a @ http://codeforpeople.com/
B1b1d33e0655e841d4fd8467359c58d0?d=identicon&s=25 Yossef Mendelssohn (Guest)
on 2009-03-30 20:19
(Received via mailing list)
Quite a bit of discussion since I looked at this last. It's almost as
if people care about testing.

On Mar 28, 11:27 pm, "ara.t.howard" <ara.t.how...@gmail.com> wrote:
> i'm open to suggestion on format though.  requirements are
>
>         . readable by humans
>          . easily parsed by computers
>
> basically that means some yaml format.  honestly open to suggestion  
> here...

Agreed on YAML. That's just a really simple way to go if you're going
to stick to those two (very sensible) requirements. Maybe JSON would
work as well. I think the trouble I had with the specific example is
that it's listed as a failure, yet shows 'a' matching. Maybe instead
of

    returning unexpected results:
      failure:
        expect:
          a: 42
          b: forty-two
        actual:
          a: 42
          b: 42.0

you could have something like

    returning unexpected results:
      status: failure
      vars:
        matched:
        - a
        unmatched:
          expect:
            b: forty-two
          actual:
            b: 42.0

It doesn't have to be exactly like that, of course, but I'd call
attention to specifically the status being something you can easily
check by using the 'status' key instead of looking for 'failure'. Also
that the variables are split into good and bad.

The status thing, admittedly, is more of a point if you're going to
have YAML reports of tests that passed as well. One of the things I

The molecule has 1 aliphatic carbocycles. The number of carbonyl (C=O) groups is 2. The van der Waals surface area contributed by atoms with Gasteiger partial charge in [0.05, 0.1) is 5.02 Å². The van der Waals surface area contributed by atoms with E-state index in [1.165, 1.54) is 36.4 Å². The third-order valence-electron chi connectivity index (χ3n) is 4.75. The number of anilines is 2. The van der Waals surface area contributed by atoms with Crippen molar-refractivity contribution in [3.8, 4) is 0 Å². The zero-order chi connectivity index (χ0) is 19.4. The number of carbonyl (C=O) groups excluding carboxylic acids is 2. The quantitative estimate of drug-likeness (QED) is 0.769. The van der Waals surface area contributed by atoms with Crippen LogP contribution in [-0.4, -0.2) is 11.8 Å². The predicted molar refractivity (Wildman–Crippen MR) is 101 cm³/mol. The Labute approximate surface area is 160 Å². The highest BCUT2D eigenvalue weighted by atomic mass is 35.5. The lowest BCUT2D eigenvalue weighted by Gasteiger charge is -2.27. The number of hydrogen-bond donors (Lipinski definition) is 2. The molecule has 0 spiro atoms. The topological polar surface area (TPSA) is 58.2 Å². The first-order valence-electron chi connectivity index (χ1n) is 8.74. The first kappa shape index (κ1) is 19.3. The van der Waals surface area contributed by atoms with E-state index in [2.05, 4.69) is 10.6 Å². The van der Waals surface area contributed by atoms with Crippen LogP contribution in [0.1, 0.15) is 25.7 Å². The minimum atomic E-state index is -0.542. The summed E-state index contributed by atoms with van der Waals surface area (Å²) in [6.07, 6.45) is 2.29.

like about RSpec and bacon is the specdoc format, so if you have
sensibly-named contexts and examples, you can get a document
explaining the behavior of the code under test. In fact, I added this
output format to shoulda in the pre-git hullabaloo. I don't think it
ever made it in.

> i have major issues with points two and three wrst to most ruby  
> testing frameworks.  one of the main points of testy is to combine  
> examples with testing.  rspec and all the others do not serve as  
> examples unless you are a ruby master.  that is to say they introduce  
> too many additions to the code that's supposed to be an example to  
> really preserve it's 'exampleness'.  and of course the output is  
> utterly useless to normal humans.  if a framework provides 1000  
> asset_xxxxxxxx methods ad nausea then the point of the code - it's  
> level of example-good-ness - is lost to mere mortals

The examples I tend to give are just very high-level overviews, mostly
showing the API and drawing the reader into other documentation, the
specs, or finally the code if they really want to see everything my
lib/module/gem/whathaveyou can do. As such, they're usually not very
helpful as far as specs go.

I agree that having a glut of assertions/checks isn't useful, and is
fact hiding a very important fact when it comes to BDD (or really
testing in general): If something is painful to test, it should be
changed. What I love about BDD is having that something using my code
and defining its API as I go, so I don't get stuck in nasty test-land